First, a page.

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  1. (Dept. of Electrical and Information Engineering, Seoul National University of Science and Technology, Seoul, Korea)

Electrical stimulator, neural interface, charge balancing, chopped pulse, CMOS


Closed-loop bidirectional neural interface system-on-chips (SoCs) equipped with both electrical stimulation and neural signal recording functions enable a detailed and broad understanding of brain functions and its complex behavior (1-3). Electrical stimulators in these bidirectional systems can treat a variety of neurological disorders by inducing an appropriate neural response with a controlled transfer of charge between the electrode and the target nerve tissue (4).

Among various types of stimulation schemes, the current-mode stimulation has become a popular approach as it does not occupy a large area and can deliver an accurate amount of charge regardless of the impedance fluctuations of the electrode-electrolyte interface. In the current-mode electrical stimulation, there are several important issues to consider. The first issue is the residual potential that accumulates on the electrode-electrolyte interface. During stimulation, residual charges can accumulate on the electrode-electrolyte interface due to the mismatch between the cathodic and anodic pulse and/or irreversible Faradaic reaction, and the voltage difference between the electrodes is generated. This voltage difference known as residual potential can cause damage to the tissue and corrode the electrodes. Generally, the safe range of residual potential that is considered not to damage the tissue is ±50 mV (5,6). Over the past several decades, many charge balancing techniques have been developed to reduce the residual potential for long-term safe stimulation. The advantages and disadvantages of several notable active charge balancing techniques will be described in the later sections. The second issue is the stimulation efficiency. Since only 80 mW/cm2 of heat flux generated by the implanted device can cause irreversible damage to the tissue (7), the stimulator IC which is implanted inside the body requires low power consumption and high efficiency for reliable treatment. Also, as the power consumption of the stimulator is minimized, the life of implanted battery is extended, thereby reducing the number of traumatic re-surgery procedure for battery replacement. On the other hand, if the power is delivered wirelessly through wireless power transfer, less amount of power can be sent or less burden can be placed on the design of power delivery circuits. Thus, several methods have been developed to improve the stimulation efficiency of electrical stimulators. In order to increase the stimulation efficiency, reducing the power consumption through an optimal circuit design and applying various stimulation waveforms have been studied. The stimulation efficiency of the electrical stimulation can be greatly increased if nerve tissue can be activated and neural reactions are induced with less charge injection.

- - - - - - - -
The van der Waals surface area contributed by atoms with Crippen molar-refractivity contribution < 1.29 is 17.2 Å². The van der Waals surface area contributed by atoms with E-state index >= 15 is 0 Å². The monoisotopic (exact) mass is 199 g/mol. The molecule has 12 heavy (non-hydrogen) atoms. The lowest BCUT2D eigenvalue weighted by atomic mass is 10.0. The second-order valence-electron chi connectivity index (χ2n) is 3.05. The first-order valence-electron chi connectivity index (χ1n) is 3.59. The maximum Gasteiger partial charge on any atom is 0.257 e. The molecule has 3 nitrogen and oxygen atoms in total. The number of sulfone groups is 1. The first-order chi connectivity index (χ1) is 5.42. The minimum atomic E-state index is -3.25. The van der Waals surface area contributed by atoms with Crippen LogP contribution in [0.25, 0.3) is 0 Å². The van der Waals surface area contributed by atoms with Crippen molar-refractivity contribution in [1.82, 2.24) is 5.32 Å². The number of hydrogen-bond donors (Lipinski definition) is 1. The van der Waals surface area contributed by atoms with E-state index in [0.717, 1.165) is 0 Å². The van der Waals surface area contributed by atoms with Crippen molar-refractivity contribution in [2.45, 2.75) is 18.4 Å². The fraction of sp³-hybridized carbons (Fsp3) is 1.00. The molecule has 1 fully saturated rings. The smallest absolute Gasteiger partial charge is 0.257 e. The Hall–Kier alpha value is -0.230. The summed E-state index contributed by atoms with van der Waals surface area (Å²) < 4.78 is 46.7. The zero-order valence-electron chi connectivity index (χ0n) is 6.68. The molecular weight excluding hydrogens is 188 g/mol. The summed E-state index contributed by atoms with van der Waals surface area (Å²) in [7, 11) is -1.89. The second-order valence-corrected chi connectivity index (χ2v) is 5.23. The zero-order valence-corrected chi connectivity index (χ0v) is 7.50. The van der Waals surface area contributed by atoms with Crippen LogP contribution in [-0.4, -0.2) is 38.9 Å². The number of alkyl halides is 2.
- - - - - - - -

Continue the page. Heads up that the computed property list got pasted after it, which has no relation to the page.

The third issue is the high voltage (HV) compliance required to inject sufficient charge into the target nerve tissue. Since the impedance of the electrode-electrolyte interface can be large depending on the situation, current-mode stimulator circuits require HV compliance to deliver a sufficient amount of charge to the high impedance nerve tissue. In a typical stimulator IC, HV-CMOS or bipolar-CMOS-DMOS (BCD) process is used to meet HV compliance requirements, but it suffers from large chip area, parasitics, and additional costs (8).

In this work, a novel neural stimulator circuit using chopped pulse waveform for efficient stimulation and safe charge balancing is proposed. Transistor stacking technique is utilized to enable standard CMOS devices to be used for output drivers and charge balancer circuits at high supply voltages. To design and electrically verify the proposed stimulator circuit, the electrode-electrolyte interface equivalent model of platinum electrodes used in (7,9) was adopted. Section II briefly discusses some of the waveforms used for electrical stimulation while Section III reviews the conventional charge balancing techniques from previous works. Section IV describes the circuit design of the proposed stimulator system in detail. The experimental results are presented in Section V and the conclusions are given in Section VI.